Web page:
Interest rate bump
Interest rates are rising. First because of rising inflation expectations, but in recent weeks also because of rising real interest rates. The reason for this is the improved growth prospects for the US economy. Vaccination is going well there. Biden wants every American to be vaccinated before Independence Day. The rapid vaccination ensures that the American economy can open up as early as the second quarter. On top of that comes a new aid package of USD 1.9 trillion, roughly equivalent to 10 percent of US GDP. Then there is an absurd amount of additional savings, now around 1.6 trillion, and last year Americans also got 6.6 trillion richer thanks to rising stock markets and rising house prices. Typically, 3 to 5 percent of this increase is consumed, so we are talking about an additional 1 to 2 percent of GDP growth. There is therefore a chance that the US economy will grow by 7 to 8 percent this year, instead of the IMF’s last estimate of 5.1 percent at the end of January. That is almost equal to the 8% growth of the Chinese economy this year, something we have not seen so far this century.
US ten-year yields may rise further towards 2 percent this year, but real interest rates are likely to remain negative. Inflation expectations could move towards the 2.5 to 3 percent mark on the back of strong growth and base effects, with purchasing managers seeing more inflation in the pipeline. An interest rate of 2 percent for an economy growing at 8 percent and an inflation rate of 3 percent is still extremely low. This has to do with the buy-back policy of the US central bank, but also the low-interest rates in Europe and Japan are keeping US interest rates low. Over the last decade, interest rates have become less and less a reflection of future inflation and growth expectations and more a result of monetary policy. This monetary reflation policy rests on negative real interest rates, necessary to let the economy grow faster than the debt mountain.
Higher interest rates put pressure on the valuation of equities, but from a historical perspective, even an interest rate of 2 percent is still extremely low. Japan is the biggest winner in case of rising interest rates; emerging markets are traditionally vulnerable. Fortunately, the current account surplus of emerging markets is at its highest level in 15 years. Another important difference is that interest rates are rising for the right reasons this time, namely because the economy is doing much better. We are coming out of recession and are at the beginning of a new cycle. In recent decades, interest rates have mostly risen because central bankers wanted to curb economic growth and thus the potential rise in inflation. This time around, interest rates are allowed to rise, provided that a significant part of the increase is driven by inflation expectations and not by a further rise in real interest rates.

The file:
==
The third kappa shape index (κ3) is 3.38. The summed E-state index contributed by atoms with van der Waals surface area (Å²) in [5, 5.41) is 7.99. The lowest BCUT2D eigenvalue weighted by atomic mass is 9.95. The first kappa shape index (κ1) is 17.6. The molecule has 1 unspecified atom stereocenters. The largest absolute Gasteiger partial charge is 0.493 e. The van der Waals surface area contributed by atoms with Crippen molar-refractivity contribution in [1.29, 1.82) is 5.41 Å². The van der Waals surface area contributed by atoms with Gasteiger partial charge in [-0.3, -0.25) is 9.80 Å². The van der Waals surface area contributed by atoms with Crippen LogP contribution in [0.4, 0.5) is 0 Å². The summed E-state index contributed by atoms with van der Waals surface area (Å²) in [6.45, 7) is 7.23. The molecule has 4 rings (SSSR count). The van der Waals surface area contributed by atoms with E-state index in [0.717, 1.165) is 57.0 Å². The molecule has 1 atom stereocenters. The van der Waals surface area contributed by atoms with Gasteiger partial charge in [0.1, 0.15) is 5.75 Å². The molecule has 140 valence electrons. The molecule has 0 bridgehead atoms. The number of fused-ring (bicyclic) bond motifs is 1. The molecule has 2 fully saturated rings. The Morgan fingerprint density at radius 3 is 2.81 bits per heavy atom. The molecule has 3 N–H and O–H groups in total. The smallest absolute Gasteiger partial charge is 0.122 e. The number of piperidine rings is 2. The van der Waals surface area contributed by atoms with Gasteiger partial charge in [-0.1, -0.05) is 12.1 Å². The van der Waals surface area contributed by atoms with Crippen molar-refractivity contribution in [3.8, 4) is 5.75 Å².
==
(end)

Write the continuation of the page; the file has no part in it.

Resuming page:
The influence of central bankers on ten-year interest rates is still considerable. By indicating that interest rates will remain low for a longer period, they also put pressure on long-term interest rates. Central bankers can even make the buying policy dependent on the level of interest. Such an interest ceiling is something the Japanese central bank has already implemented, but it is only necessary if rising interest rates put too much of a brake on growth or because financial stability is at risk (read: when share prices fall). One full percentage point rise in interest rates historically depresses new home sales by 20 percent and quickly shaves one percent off GDP. That is in the past; today’s low interest rates make the economy much more sensitive to interest rate fluctuations. The average term of a US mortgage today is 10 years and, thanks to the current low-interest rates, corporate bonds have an average term of 9 years. That makes the economy more sensitive than before to rising interest rates.
The US central bank is doing everything it can to keep the rise in interest rates manageable. According to Powell, actual unemployment in the United States is around 10 percent, mainly because of the large number of permanently unemployed. Nevertheless, the Fed will probably not go so far as to introduce an interest rate ceiling, an interest rate level above which the central bank will buy up everything. Such a measure would almost certainly create more bubbles. Powell will probably stick to his words. Moreover, nominal interest rates may well rise, as long as real interest rates remain negative. In recent months, the Federal Reserve has made it perfectly clear that higher inflation rates will be tolerated. The FOMC is now talking mainly about inclusive growth and emphasising the still-high unemployment rate at the bottom of society. Inflation may well exceed 2 percent for a year. Powell has recently been supported by Janet Yellen, who is clearly in favour of even more fiscal stimulus. She is not waiting for the positive effects to be undone by the Fed. Yellen is even pressing for more financial support in the G7. She believes that higher wages ultimately lead to higher productivity and thus more economic growth. The policies of Powell and Yellen do not allow for a sharp rise in interest rates. So, for now, it is not much more than an interest rate hump that the market needs to step over.